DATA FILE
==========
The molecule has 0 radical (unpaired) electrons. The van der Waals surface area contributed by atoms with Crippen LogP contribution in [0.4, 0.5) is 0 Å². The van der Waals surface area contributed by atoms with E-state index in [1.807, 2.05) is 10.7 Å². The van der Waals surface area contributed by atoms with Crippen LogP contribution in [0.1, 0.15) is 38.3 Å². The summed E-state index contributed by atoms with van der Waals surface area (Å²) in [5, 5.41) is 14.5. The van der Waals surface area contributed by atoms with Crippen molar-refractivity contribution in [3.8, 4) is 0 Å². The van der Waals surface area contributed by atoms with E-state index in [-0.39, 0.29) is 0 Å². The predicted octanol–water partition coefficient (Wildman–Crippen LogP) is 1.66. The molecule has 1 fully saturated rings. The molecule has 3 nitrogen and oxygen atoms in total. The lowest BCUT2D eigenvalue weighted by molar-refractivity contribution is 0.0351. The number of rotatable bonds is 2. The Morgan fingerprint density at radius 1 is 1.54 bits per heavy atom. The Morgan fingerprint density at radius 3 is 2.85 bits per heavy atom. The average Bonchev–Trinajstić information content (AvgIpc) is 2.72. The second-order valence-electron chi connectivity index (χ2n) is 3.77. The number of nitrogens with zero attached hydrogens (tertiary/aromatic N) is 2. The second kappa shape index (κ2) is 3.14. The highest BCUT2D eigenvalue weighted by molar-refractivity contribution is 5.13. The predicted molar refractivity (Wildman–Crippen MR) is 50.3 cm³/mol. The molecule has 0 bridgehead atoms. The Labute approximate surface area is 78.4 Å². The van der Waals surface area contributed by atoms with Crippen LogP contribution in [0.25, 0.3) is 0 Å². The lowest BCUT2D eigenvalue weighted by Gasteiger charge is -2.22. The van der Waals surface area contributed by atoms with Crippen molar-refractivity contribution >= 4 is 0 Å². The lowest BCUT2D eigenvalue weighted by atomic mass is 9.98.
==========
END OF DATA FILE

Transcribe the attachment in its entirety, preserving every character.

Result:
The molecule has 0 radical (unpaired) electrons. The van der Waals surface area contributed by atoms with Crippen LogP contribution in [0.4, 0.5) is 0 Å². The van der Waals surface area contributed by atoms with E-state index in [1.807, 2.05) is 10.7 Å². The van der Waals surface area contributed by atoms with Crippen LogP contribution in [0.1, 0.15) is 38.3 Å². The summed E-state index contributed by atoms with van der Waals surface area (Å²) in [5, 5.41) is 14.5. The van der Waals surface area contributed by atoms with Crippen molar-refractivity contribution in [3.8, 4) is 0 Å². The van der Waals surface area contributed by atoms with E-state index in [-0.39, 0.29) is 0 Å². The predicted octanol–water partition coefficient (Wildman–Crippen LogP) is 1.66. The molecule has 1 fully saturated rings. The molecule has 3 nitrogen and oxygen atoms in total. The lowest BCUT2D eigenvalue weighted by molar-refractivity contribution is 0.0351. The number of rotatable bonds is 2. The Morgan fingerprint density at radius 1 is 1.54 bits per heavy atom. The Morgan fingerprint density at radius 3 is 2.85 bits per heavy atom. The average Bonchev–Trinajstić information content (AvgIpc) is 2.72. The second-order valence-electron chi connectivity index (χ2n) is 3.77. The number of nitrogens with zero attached hydrogens (tertiary/aromatic N) is 2. The second kappa shape index (κ2) is 3.14. The highest BCUT2D eigenvalue weighted by molar-refractivity contribution is 5.13. The predicted molar refractivity (Wildman–Crippen MR) is 50.3 cm³/mol. The molecule has 0 bridgehead atoms. The Labute approximate surface area is 78.4 Å². The van der Waals surface area contributed by atoms with Crippen LogP contribution in [0.25, 0.3) is 0 Å². The lowest BCUT2D eigenvalue weighted by Gasteiger charge is -2.22. The van der Waals surface area contributed by atoms with Crippen molar-refractivity contribution >= 4 is 0 Å². The lowest BCUT2D eigenvalue weighted by atomic mass is 9.98.